What’s the matter with Kansas? When it comes to cannabis, let’s start with the obvious: it’s a prohibitionist state that doesn’t permit statewide ballot measures as a change vehicle, and its strongly conservative legislature has rejected past efforts to make its marijuana laws more progressive.
Reformers have had to get creative. Last April in Wichita, the state’s largest city, pro-cannabis activists passed a local ballot measure in conflict with state law. Whereas the state’s first-time penalty for cannabis possession is up to $2,500 and a year in jail, a majority of Wichita voters chose $50 as the maximum penalty for adults charged for the first-time with possession of 32 grams of cannabis or less.
Although the voter-passed ordinance in question was a very modest reform whose supporters hoped would help some job-seekers avoid the heavy stigma and entry barriers associated with a criminal record from one-time convictions over minor possession, the state nevertheless sued.
Friday, in a victory for prohibitionists, the Kansas Supreme Court struck down the Wichita ordinance approved nine months ago by 54 percent of voters.
The catch? The court didn’t strike it down on the merits, but over improper filing procedure with the Wichita city clerk. Thus, it means other Kansas cities where voters might support decriminalization at the local level don’t have guidance as to whether a similar measure that conflicted with state law could be upheld.
That’s unfortunate, says National Organization for the Reform of Marijuana Laws’ legal counsel Keith Stroup, comparing the success similarly conservative states have had at least allowing localities to experiment with decriminalization.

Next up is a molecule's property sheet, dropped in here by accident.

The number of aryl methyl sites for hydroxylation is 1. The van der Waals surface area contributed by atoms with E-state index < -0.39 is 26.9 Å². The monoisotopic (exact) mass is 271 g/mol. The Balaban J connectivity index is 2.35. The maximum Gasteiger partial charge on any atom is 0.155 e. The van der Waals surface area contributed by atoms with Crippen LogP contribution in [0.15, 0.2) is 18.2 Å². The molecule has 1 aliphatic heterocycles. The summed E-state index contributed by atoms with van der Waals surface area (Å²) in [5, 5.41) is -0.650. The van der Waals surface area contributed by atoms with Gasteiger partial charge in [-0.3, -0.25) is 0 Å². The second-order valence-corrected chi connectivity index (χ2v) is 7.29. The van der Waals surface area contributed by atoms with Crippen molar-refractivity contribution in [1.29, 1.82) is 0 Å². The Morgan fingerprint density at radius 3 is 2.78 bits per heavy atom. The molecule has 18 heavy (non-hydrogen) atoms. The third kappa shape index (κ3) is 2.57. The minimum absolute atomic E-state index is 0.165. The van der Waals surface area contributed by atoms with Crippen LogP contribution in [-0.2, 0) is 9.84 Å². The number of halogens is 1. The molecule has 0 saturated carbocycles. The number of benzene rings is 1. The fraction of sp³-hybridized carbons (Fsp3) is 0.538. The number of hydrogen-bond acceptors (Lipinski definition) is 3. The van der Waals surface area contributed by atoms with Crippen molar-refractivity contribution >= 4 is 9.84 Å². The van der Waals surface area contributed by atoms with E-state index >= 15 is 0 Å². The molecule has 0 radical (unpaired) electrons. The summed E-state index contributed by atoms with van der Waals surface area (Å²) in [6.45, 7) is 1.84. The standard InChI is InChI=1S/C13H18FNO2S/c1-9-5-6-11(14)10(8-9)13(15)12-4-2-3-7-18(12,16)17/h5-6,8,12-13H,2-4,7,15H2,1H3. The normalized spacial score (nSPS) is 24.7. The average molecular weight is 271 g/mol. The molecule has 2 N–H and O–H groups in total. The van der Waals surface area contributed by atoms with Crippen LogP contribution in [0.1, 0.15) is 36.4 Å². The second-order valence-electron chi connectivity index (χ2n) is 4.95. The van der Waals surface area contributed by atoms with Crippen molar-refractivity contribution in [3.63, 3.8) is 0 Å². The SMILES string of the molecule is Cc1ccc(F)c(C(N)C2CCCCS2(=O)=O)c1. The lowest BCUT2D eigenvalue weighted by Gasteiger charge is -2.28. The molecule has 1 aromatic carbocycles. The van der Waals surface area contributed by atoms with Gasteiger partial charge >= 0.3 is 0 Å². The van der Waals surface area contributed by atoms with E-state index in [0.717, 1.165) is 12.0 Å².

In those states, he told Cannabis Now, “individual cities have decided it’s smart policy for them to move forward and stop arresting minor marijuana offenders within their boundaries.” In turn, this lets state legislators see “how these more lenient marijuana laws work in practice, and to better evaluate that option as a state policy.”
Indeed, Justice Dan Biles concurred with the majority but expressed dissent with its “choice to evade” the substantive issue.
“These citizens and public officials deserved prompt and final determinations from the highest court in this state instead of being left to wonder what happens if they do it all over again,” he wrote.
While it could not possibly have meant clarity on the merits of the case, which were deliberately left unclear by the court, the city of Wichita released a statement saying the ruling “provides clarity for all cities receiving such petitions” and indicating there was no further action to take at this point.
“Kansas should learn from the overwhelmingly favorable experience of their neighbors in Colorado,” said Stroup.
Esau Freeman, an activist who led the Wichita initiative, agreed.
“We’ve had two years since Colorado” legalized and regulated marijuana, Freeman told the Wichita Eagle. “There’s been all kinds of great changes. They’ve got plenty of money. Maybe Governor Brownback should contact us and hear our ideas.”
Although Freeman described his reaction as “bittersweet” and “disappointed” that the court chose not to rule on a technicality, he said he’s “optimistic” the city of Wichita is wrong about the ruling representing a dead end. He hopes the city will enact a charter ordinance to reflect “the will of the people.”
While the laws in Kansas are more regressive regarding cannabis than in many other states, that doesn’t prevent its citizens from seeing the clear trajectory of reform nationwide.
“In my opinion, this is going to pass at a federal level before Kansas even gets its shoes on for the race,” speculated Freeman.
Was the Kansas Supreme Court wrong? Should they uphold the will of the voters in Wichita to decriminalize cannabis? Tell us what you think.